When I was getting my degree in performing arts, one of the most challenging things I had to do was keep a learning journal. I had no idea what to write in my learning journal and I fumbled my way through it.

And, true to form of youthful hubris, I didn’t realise until years later how good it was for me to keep that journal at the time. Even when it felt silly and useless back then.

A learning journal is a steadily growing document that you write in order to record the progress of your learning. It isn’t just a summary of the course material, but should also include your personal thoughts and reactions to what you’ve learnt.

In my case, I’m adapting the learning journal to keeping an author journal instead.

The purpose of my author journal is to…

  • Document the work that I’m doing because a lot of the “backstage” work that goes into writing a story is invisible once the finished work is compiled and released to the public. Just like you don’t realise how much goes into making a movie or show, you forget how many stages a book goes through before it lands in the hands of the reader – and I forget all the things I’ve done along the way, so I want to keep a record to prove to myself that I am, in fact, making progress and not just procrastinating the days away.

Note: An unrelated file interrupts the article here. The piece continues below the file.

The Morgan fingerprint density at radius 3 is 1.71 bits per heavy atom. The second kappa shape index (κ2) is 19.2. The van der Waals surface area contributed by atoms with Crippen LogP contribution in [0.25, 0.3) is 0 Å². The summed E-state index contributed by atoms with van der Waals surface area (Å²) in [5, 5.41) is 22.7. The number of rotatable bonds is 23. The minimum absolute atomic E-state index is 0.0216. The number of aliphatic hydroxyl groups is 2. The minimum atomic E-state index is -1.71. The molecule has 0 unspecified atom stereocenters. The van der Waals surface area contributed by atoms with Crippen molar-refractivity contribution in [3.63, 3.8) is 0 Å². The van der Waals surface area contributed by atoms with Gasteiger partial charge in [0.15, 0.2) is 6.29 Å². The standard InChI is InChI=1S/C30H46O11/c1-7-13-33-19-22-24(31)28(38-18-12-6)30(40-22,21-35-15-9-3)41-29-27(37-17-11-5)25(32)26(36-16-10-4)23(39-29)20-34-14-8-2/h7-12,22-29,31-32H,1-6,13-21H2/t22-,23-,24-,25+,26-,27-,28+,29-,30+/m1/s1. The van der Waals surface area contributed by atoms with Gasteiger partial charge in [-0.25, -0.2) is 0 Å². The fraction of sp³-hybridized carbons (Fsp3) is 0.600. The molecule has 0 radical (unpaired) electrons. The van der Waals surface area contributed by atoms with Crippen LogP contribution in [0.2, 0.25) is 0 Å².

• Be a thinking tool to lessen the cognitive load I have to maintain on a daily and weekly basis. Creating worlds, characters, and events out of thin air is a task that takes a huge cognitive load. It can’t be achieved in a short time and it requires the writer to develop her thinking skills as a professional tool, if she ever wants to be any good at it. Writing things down helps me to not use my brain as a storage device (which only hampers thinking).
  • Enhance creativity and critical thinking. When you relate your knowledge and understanding to teh work you do, self-reflection can enhance yourcritical thinking skills. It drives the acquistion of knowledge by increasing the level of cognition and analysis you engage in. Journals help you develop a questioning attitude towards issues, views and problems as well as unlock your creativity – all critical skills in writing.
  • Allow you behind the scenes of all the work I’m doing. As I stated previously, there’s a lot of work that goes into writing stories and publishing books. I want to create transparency into the journey and hopefully have someone else derive some use or enjoyment out of it.
  • Help me organise my ideas. That ever-present problem for a writer is that when you’re in the middle of one project, you get ideas for five more. Being able to cultivate your deep focus means learning how to manage your cognitive load – and that means writing things down so your brain doesn’t have to keep track of all those things.

I also process the things I learn along the way into other blog posts, like developmental notes or writing tips that serve as a way for me to clarify my own learning.

Like other journals that I have kept, this will eventually become both a record of my work and a library that I may reference in the future when I need to refresh my own memory of my own learning.

I don’t know if this is something that authors generally do, but I’ve learned from my decades as a writer that my most valued resource is my cognitive ability to clearly process complex concepts, and journaling is one of the best ways to enable that.